Queues formed outside hairdressers’ shops and department stores sold gifts and Christmas decorations on Saturday as France partially reopened after a month-long lockdown. Shops selling non-essential goods, such as shoes, clothes and toys, reopened in the first easing of national restrictions since 30 October. Bars and restaurants remain closed until 20 January. As a condition for reopening, the government reduced the number of people allowed in shops. Many small business owners complained it was hard to operate under the new rules
How 'Dictator Dan' Defied a Dangerous Murdoch Media and Led Australia to COVID Victory
Australia is on the verge of eliminating the Coronavirus now that the epicentre of its second wave – Melbourne – has recorded its twenty-eighth consecutive day of no new cases. It is a milestone epidemiologists say signals the elimination of COVID-19 in the community, leaving the city of five million residents now without a single active case. The land of Down Under has become the world’s benchmark for managing the pandemic: following the science, placing faith in bona fide public health experts and rejecting the kind of unthinking, know-nothing, right-wing populism pushed by Rupert Murdoch-employed pundits in the media and members of the country’s right-wing Government, the Liberal Party.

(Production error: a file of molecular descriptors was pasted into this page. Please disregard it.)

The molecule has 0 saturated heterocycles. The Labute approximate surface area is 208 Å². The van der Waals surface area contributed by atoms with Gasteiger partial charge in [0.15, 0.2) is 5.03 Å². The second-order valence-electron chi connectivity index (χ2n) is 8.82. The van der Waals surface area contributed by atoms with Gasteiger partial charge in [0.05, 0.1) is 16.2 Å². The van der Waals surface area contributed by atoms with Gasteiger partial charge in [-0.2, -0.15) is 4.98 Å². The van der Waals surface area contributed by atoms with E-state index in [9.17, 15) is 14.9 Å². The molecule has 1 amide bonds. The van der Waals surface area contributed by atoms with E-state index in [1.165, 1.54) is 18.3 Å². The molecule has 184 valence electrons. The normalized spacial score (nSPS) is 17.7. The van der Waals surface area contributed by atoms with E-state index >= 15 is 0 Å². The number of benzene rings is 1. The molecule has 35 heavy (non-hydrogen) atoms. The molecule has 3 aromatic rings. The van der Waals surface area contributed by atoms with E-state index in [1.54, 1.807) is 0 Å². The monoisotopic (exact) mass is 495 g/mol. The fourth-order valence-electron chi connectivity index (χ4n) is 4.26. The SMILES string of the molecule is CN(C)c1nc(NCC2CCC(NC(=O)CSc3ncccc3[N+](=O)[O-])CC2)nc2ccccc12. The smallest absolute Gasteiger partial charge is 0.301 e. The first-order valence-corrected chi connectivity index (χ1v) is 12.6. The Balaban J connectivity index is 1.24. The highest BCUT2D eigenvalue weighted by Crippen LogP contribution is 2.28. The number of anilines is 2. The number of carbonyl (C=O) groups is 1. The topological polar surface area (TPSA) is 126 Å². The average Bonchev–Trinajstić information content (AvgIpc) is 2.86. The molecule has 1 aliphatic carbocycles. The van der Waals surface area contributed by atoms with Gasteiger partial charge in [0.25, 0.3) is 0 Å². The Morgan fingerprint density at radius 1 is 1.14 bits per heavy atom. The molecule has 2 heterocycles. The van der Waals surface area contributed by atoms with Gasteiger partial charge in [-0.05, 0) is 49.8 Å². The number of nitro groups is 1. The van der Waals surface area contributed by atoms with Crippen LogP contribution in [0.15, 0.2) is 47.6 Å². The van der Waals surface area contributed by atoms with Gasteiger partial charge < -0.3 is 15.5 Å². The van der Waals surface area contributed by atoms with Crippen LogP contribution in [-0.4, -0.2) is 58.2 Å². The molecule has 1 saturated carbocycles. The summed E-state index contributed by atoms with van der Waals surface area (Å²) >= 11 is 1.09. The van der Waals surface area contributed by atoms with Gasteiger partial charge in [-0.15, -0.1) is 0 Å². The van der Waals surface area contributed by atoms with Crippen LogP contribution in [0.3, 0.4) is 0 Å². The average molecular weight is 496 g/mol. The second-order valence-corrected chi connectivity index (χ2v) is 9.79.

Queues at barber shops as France eases coronavirus lockdown
People eager to get a haircut stood in line outside barber shops and department stores selling gifts and Christmas decorations were busy on Saturday as France partially reopened following a month-long lockdown. Shops selling non-essential goods such as shoes, clothes and toys reopened in the first easing of a nationwide lockdown that started on Oct. 30 and will remain in place until Dec. 15. Bars and restaurants remain closed till Jan. 20,
India’s Economy Shrinks Sharply as Covid-19 Slams Small Businesses
The latest data firmly establishes India’s position among the worst-performing major economies, despite government spending meant to blunt the pandemic’s impact.
India falls into recession as pandemic weighs on output
India’s economy contracted 7.5 per cent year-on-year in the quarter ending September, taking it into a technical recession as strict lockdown measures to deal with the coronavirus pandemic continued to weigh on output. The performance was better than many analysts had forecast but still reflected the heavy blow the pandemic has delivered to what was recently the world’s fastest-growing large economy. India’s output contracted by a record 24 per cent year-on-year in the April to June quarter, when much of the economy was shuttered by a strict lockdown, but activity has since picked up somewhat after businesses and industry were allowed to reopen. A recession is defined as two consecutive quarters of negative growth.
Italy loosens COVID restrictions in five regions, including Lombardy
The Italian government will ease anti-COVID restrictions in five regions from Sunday, including in the country’s richest and most populous region Lombardy, the Health Ministry said. Lombardy, Piedmont and Calabria will be downgraded from red to orange zones, while Sicily and Liguria will drop from the orange to the yellow zone, which has least restrictions. Friday’s decision follows a gradual decline in hospitalisations from coronavirus in much of Italy over the past week, with the number of new cases also retreating from highs seen earlier this month.
Italy Eases Restrictions for Milan, Turin With Outbreak Slowing